M.K. Iqbal on the time when lack of technology was a blessing to cricket.
Every generation looks down upon the previous one. By the same token, old-timers think all the best things are hurtling towards an end. Susceptible to both of these fallacious notions, I stick my neck out and say the best of Madras cricket stretches from the Forties to the Seventies. Except for sophisticated gadgets, cricket of those days lacked none of the elements that defines it today.
Lack of technology was, in fact, more a blessing than a curse. People flocked to the grounds even for insignificant local matches. Taking sides, they invested much emotional energy in them. A match at Vivekananda College grounds in 1965 remains etched in my mind for the intensity of feeling it evoked among the spectators.
Chasing 196 runs — set by State Bank of India ‘A' in 50 overs — Parry & Co was tottering at 137 for 8 in the 35th over, when the match took an ugly turn. A.S. Kailasam took an unorthodox swipe at a V.V. Kumar delivery but succeeded only in lifting the ball to short point. The catch was dropped. Playing the role of a sheet anchor, I left the non-striker's crease and walked up to Kailasam to tell him not to lose his head. Meanwhile, the bowler ran and gathered the ball and took the bails off the wicket at the non-striker's end; the umpire declared me out.
As I walked back to the pavilion, supporters of our team invaded the field and removed the mat. The ones most grieved by the incident were the Parry & Co players. The SBI ‘A' players were aware of this, and the two teams continued to be on good terms.
Forgive me my prejudices, but I think players of those days were more forgiving when unfair decisions were handed out to them. In a Mylapore versus Triplicane match, the legendary M.J. Gopalan (who played for Triplicane) was given out caught behind. There was no nick and the decision was blatantly erroneous. Gopalan made no protest; he did not even shake his head in disappointment. Later, when S.K. Gurunathan — sports journalist of The Hindu —discussed the decision with Gopalan, the noble cricketer said, “Umpire's decision is final!”
Multiple cameras are now employed to record cricket matches and nothing eludes notice. In those days, human eyes alone had to spot anomalies. They often failed and these lapses sometimes resulted in hilarious situations.
In the mid-1960s, a match between Parry and Binny at Perambur created history. Mohan Rai was spewing venom and gall and Michael Dalvi — playing for Binny — got hit in the abdomen. Following the accident, the batsman rushed to the dressing room and put on an abdomen guard. Play resumed and after the next ball was bowled, I noticed the non-striker was missing. He had also gone to get himself a guard, but nobody was alert to that fact. This is probably the only time in cricket history when a ball was bowled with only one batsman in the middle. For want of a lawn mower, a funny incident happened during a First Division match at Loyola Cricket Grounds in 1965. Parry was batting against Bunts Cricket Club at the college grounds. Opening batsmen D. L. Chakravarthy and K. S. Viswanathan ran six runs off one ball. Viswanathan had hit the ball to the square leg area that was overrun with tall grasses. While the fielders frantically searched for the leather lost in the undergrowth, the batsmen took advantage of the situation. They stopped with six runs, because any more runs would not be allowed! After completing the marathon, Vishwanathan strolled to the square leg and retrieved the ball for the fielding side. That was adding insult to injury. Unlike today, the media did not hound cricketers. As a result, many gracious and great deeds by Madras cricketers went unnoticed. M. K. Murugesh related one of them. The Madras team played the Ranji Trophy final in 1955 with unmatched fervour. The Holkar team had a galaxy of stars but, in the end, it was sheer will-power that ruled the day. As Murugesh joined captain Balu Alaganan as the last batsman in the second innings, Madras was in a pathetic state. Murugesh told his captain, “Don't try to hit out at the bowlers and take unnecessary risks. I will not give away my wicket and you can patiently pile up a big score.” Madras lifted the Ranji Trophy that year.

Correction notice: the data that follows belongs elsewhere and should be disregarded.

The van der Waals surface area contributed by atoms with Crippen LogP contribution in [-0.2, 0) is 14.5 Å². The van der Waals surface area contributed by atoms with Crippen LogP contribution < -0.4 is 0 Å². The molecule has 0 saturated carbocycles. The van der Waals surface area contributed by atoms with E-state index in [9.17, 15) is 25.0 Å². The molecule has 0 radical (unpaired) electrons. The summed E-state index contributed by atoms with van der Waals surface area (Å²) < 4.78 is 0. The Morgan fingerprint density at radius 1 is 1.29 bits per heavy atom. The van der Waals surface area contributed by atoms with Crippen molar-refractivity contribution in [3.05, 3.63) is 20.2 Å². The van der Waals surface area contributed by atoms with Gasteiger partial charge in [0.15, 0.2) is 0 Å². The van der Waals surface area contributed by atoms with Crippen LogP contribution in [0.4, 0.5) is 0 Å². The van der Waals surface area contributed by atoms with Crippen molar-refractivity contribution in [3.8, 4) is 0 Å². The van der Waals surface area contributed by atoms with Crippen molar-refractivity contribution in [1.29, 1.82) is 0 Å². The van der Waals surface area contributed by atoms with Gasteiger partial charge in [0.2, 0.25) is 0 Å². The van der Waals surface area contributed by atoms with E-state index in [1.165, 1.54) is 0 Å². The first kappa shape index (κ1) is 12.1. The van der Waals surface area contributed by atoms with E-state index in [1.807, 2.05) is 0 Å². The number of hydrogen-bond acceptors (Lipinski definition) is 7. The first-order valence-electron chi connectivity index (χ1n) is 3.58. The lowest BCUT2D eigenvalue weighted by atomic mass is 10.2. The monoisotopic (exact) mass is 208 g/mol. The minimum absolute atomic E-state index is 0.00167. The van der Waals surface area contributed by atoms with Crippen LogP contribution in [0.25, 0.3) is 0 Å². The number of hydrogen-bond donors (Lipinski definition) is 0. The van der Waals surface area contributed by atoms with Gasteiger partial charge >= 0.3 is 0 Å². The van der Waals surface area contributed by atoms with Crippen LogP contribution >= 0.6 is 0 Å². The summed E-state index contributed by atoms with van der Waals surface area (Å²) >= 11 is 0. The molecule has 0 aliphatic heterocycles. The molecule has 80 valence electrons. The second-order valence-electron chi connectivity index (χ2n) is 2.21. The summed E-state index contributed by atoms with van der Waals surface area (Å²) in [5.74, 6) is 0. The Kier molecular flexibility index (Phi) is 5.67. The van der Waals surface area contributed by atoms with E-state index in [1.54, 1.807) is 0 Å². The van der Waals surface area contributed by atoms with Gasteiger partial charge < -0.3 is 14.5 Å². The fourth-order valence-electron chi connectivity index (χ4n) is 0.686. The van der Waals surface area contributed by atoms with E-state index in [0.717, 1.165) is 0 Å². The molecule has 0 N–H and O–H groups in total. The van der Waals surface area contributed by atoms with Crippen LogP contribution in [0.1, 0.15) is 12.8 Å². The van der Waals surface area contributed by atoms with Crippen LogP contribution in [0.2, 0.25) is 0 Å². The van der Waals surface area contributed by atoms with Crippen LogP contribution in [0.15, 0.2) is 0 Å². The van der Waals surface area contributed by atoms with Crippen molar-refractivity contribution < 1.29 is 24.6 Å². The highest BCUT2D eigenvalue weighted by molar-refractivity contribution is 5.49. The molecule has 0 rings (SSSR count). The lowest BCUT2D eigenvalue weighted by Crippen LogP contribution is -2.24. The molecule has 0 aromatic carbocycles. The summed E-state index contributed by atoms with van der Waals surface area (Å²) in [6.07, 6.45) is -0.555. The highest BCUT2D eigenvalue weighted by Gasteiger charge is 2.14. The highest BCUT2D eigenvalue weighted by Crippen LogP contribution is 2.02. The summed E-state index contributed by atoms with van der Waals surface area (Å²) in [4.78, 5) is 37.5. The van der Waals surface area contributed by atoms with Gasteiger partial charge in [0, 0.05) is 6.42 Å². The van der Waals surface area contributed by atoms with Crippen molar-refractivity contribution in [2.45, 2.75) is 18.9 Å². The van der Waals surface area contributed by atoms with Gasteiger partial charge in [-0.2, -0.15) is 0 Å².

Murugesh revealed that the team wanted to win the match at any cost and offer the victory as a tribute to Srinivasa Raghavan, the MCA secretary who was killed when the separate flight he flew by to join the team, crashed.
BIO: Born in 1935, he was a key member of the Parry & Co team for decades. Known for his sound technique and unflappable temperament as batsman, he was selected to the Madras Ranji team in 1958. His selection was the result of 21 centuries scored between 1954 and 1957. For 35 years, he has been coaching young cricketers for free. Murali Karthik is among his proteges that have reached the higher echelons of the game.
I REMEMBER When I came to Madras for an interview at Parry & Co, A.G. Ram Singh let me stay at his sports shop. After I had dressed up for the interview, Ram Singh looked at me with a frown of disapproval on his face. He went into a room and brought a tie and asked me to wear it. “Remember, you are going to be interviewed by a European.”